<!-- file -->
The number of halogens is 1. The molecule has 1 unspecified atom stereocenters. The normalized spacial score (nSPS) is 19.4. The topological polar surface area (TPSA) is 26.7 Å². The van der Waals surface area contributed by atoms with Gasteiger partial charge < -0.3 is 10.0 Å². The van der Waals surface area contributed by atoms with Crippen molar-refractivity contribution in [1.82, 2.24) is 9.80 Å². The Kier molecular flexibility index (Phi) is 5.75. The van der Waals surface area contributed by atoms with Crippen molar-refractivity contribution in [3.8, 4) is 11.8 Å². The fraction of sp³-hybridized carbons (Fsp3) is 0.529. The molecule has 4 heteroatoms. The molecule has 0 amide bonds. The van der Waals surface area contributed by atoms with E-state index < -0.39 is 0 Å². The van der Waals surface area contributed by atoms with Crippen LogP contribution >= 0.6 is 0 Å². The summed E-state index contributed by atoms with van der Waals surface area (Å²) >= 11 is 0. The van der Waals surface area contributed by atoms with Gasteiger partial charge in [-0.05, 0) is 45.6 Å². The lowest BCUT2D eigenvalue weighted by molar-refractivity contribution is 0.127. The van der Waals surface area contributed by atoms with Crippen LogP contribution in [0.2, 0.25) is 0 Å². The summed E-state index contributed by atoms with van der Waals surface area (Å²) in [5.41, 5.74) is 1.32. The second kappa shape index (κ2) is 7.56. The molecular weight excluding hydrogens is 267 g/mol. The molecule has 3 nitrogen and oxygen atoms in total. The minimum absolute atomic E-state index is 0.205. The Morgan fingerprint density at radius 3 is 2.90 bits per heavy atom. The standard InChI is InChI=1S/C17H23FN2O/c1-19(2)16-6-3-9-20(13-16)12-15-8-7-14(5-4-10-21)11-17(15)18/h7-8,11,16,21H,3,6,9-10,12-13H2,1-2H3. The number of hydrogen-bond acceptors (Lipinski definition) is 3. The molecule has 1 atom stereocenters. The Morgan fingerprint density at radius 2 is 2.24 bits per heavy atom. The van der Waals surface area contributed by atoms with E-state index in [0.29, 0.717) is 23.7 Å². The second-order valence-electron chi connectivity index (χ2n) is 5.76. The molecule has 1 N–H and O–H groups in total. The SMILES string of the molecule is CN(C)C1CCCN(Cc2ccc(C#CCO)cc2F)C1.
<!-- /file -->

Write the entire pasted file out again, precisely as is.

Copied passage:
The number of halogens is 1. The molecule has 1 unspecified atom stereocenters. The normalized spacial score (nSPS) is 19.4. The topological polar surface area (TPSA) is 26.7 Å². The van der Waals surface area contributed by atoms with Gasteiger partial charge < -0.3 is 10.0 Å². The van der Waals surface area contributed by atoms with Crippen molar-refractivity contribution in [1.82, 2.24) is 9.80 Å². The Kier molecular flexibility index (Phi) is 5.75. The van der Waals surface area contributed by atoms with Crippen molar-refractivity contribution in [3.8, 4) is 11.8 Å². The fraction of sp³-hybridized carbons (Fsp3) is 0.529. The molecule has 4 heteroatoms. The molecule has 0 amide bonds. The van der Waals surface area contributed by atoms with E-state index < -0.39 is 0 Å². The van der Waals surface area contributed by atoms with Crippen LogP contribution >= 0.6 is 0 Å². The summed E-state index contributed by atoms with van der Waals surface area (Å²) >= 11 is 0. The van der Waals surface area contributed by atoms with Gasteiger partial charge in [-0.05, 0) is 45.6 Å². The lowest BCUT2D eigenvalue weighted by molar-refractivity contribution is 0.127. The van der Waals surface area contributed by atoms with Crippen LogP contribution in [0.2, 0.25) is 0 Å². The summed E-state index contributed by atoms with van der Waals surface area (Å²) in [5.41, 5.74) is 1.32. The second kappa shape index (κ2) is 7.56. The molecular weight excluding hydrogens is 267 g/mol. The molecule has 3 nitrogen and oxygen atoms in total. The minimum absolute atomic E-state index is 0.205. The Morgan fingerprint density at radius 3 is 2.90 bits per heavy atom. The standard InChI is InChI=1S/C17H23FN2O/c1-19(2)16-6-3-9-20(13-16)12-15-8-7-14(5-4-10-21)11-17(15)18/h7-8,11,16,21H,3,6,9-10,12-13H2,1-2H3. The number of hydrogen-bond acceptors (Lipinski definition) is 3. The molecule has 1 atom stereocenters. The Morgan fingerprint density at radius 2 is 2.24 bits per heavy atom. The van der Waals surface area contributed by atoms with E-state index in [0.29, 0.717) is 23.7 Å². The second-order valence-electron chi connectivity index (χ2n) is 5.76. The molecule has 1 N–H and O–H groups in total. The SMILES string of the molecule is CN(C)C1CCCN(Cc2ccc(C#CCO)cc2F)C1.